#CancelColbert and the “White Conservative Caricature” Dilemma
On Thursday the Twittersphere blew up over the “Cancel Colbert” hashtag started by “hashtag activist” Suey Park. The campaign was in response to a Colbert Report joke that was tweeted out of context from the Comedy Central promotional account (not affiliated with Stephen Colbert).
The offensive tweet (now deleted) was the punch-line Colbert used to demonstrate the ridiculousness of Daniel Snyder’s real-life “The Washington Redskins Original Americans Foundation.” For any who don’t know, “redskins” is a slur for Native Americans.
The joke aired on the Wednesday night show, but the outrage did not surface till the offending tweet was published the following day. The hashtag sought to promote conversation of “safe racism” (would this be debatable if he had used the N-word?), and the tendency of white comedians and white activists to hide their racist remarks/tendencies under the Progressive label.
Long story short, as the hashtag gained popularity, the conversation derailed into: “Don’t you understand satire?” “Yes, I know satire!” “Stop being sensitive!” “Stop defending racists!” And the always expected death/rape/go-kill-yourself threats otherwise known as the “dark matter” of the internet. (Ok, so I made that up… still fits.)
Amongst the back-and-forth tweets between the pro-hashtag and anti-hashtag camps very few gems of criticism were available.
When this ends, there really won’t be much of a concrete pay-off in terms of this battle, so everyone seems to be scrambling to find a “take-away”. (If you think smart, successful, and riskier activists such as MLK didn’t pick and plan their battles you need to watch the documentary “Eyes on the Prize.”)
Some look at the practicality of “hashtag activism” (and yes, I personally do separate hashtag and “click” activism from activism), some comment on how to conduct yourself in a twitter debate, some comment on the effect of in-fighting for larger movements, and some wonder whether all voices should be equally heard in a debate (I don’t take kindly to white tears either), or what it means to have Michelle “pro-Asian internment camps” Malkin as an ally, etc.
One problem that was overlooked was Stephen Colbert.
I’m saying this as a fan, who does not–as a woman of color, Muslim, non-American–get offended by his show. And for future reference, of course I mean the character not the man.
Colbert is a caricature of neo-con, conservative media. His show is a mirror to that of Bill O’Reilly’s on Fox News. He extends the assumptions, beliefs, actions, and talking points of conservatives to their logical extremes. When I laugh at his jokes, I’m thinking, “Oh my gosh, they [conservatives] would totally say that! How stupid! How outdated!” etc. I’m exercising my sense of superiority.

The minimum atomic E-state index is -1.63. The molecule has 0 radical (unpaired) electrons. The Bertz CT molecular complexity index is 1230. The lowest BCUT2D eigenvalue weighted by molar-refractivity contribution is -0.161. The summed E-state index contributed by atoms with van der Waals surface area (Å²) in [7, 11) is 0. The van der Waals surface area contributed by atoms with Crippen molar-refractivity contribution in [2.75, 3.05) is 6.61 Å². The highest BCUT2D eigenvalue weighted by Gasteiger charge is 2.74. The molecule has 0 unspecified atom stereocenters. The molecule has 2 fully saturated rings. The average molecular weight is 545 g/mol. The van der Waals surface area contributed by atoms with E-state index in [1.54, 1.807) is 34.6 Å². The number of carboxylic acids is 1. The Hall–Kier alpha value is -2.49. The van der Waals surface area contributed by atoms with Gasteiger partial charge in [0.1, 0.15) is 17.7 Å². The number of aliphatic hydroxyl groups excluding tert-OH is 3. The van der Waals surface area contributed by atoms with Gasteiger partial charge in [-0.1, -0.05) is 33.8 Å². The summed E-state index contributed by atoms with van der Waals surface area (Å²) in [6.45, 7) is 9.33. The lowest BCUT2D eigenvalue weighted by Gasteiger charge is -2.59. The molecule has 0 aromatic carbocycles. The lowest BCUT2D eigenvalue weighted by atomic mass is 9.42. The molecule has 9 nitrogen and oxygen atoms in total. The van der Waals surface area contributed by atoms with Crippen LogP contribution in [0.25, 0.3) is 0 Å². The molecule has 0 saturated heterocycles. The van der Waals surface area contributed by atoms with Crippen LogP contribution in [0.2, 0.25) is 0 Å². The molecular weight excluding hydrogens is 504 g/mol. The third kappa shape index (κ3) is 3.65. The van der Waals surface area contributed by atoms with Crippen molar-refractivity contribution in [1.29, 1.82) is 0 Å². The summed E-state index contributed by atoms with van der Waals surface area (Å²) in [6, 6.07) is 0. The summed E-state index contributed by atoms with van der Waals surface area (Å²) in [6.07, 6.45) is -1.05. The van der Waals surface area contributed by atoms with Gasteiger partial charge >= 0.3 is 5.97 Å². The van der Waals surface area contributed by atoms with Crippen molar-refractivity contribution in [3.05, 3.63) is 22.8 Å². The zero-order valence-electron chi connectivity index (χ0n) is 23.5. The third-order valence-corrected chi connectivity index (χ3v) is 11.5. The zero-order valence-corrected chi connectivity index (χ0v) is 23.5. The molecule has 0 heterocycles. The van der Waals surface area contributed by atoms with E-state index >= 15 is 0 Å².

For argument sake I’ll call this “White Conservative Caricature,” WCC for short (not to be confused with the White Citizens Council).
In demonstrating WCC there is inherently a problem: how do you approach the caricature of white conservative beliefs without drawing upon the ideas (or -isms) that have historically made up that identity?
In plain English, how can one play a racist without saying something racist? How can one play a sexist without saying something sexist? How can one pretend to be homophobic without saying something homophobic?
The history of conservative White America is not a pretty one. When taking on WCC you’re incorporating a history of colonialism and chattel-slavery, and more domestically: “Black Face,” “Yellow Face,” Cold War hysteria, McCarthyism, etc., frankly a lot of bad crap. (Please spare me the white tears, I know not all white history is bad.)
In Colbert’s case, it’s true that some instances have been more successful than others. For instance, when “defending” Bill O’Reilly’s racist remarks (about Asians), Colbert used “technical difficulties” and his lawyers as a moment to highlight key problems with stereotyping (even as a compliment), and Twitter did not explode.
Many have criticized that Colbert doesn’t walk the line between satire and oppression, he “tramples it” when it comes to topics such as transphobia.
The topic of “safe racism” fits well in this observation. It is safe to say that Colbert will probably never come out on set with black paint all over his face. Certain acts of racism will never be deemed acceptable in any context (though it doesn’t stop some from trying). This then begs the question for some groups who don’t have that level of “protection” why some acts of racism are always unacceptable and not all.
Ultimately one wonders if a character such as a WCC is always inherently harmful because of the history, privilege, and oppression it must draw upon.
I still enjoy the show, but #CancelColbert did succeed in making me think more about the toll a caricature like this may have on the oppressed peoples it tries to lift up through satire.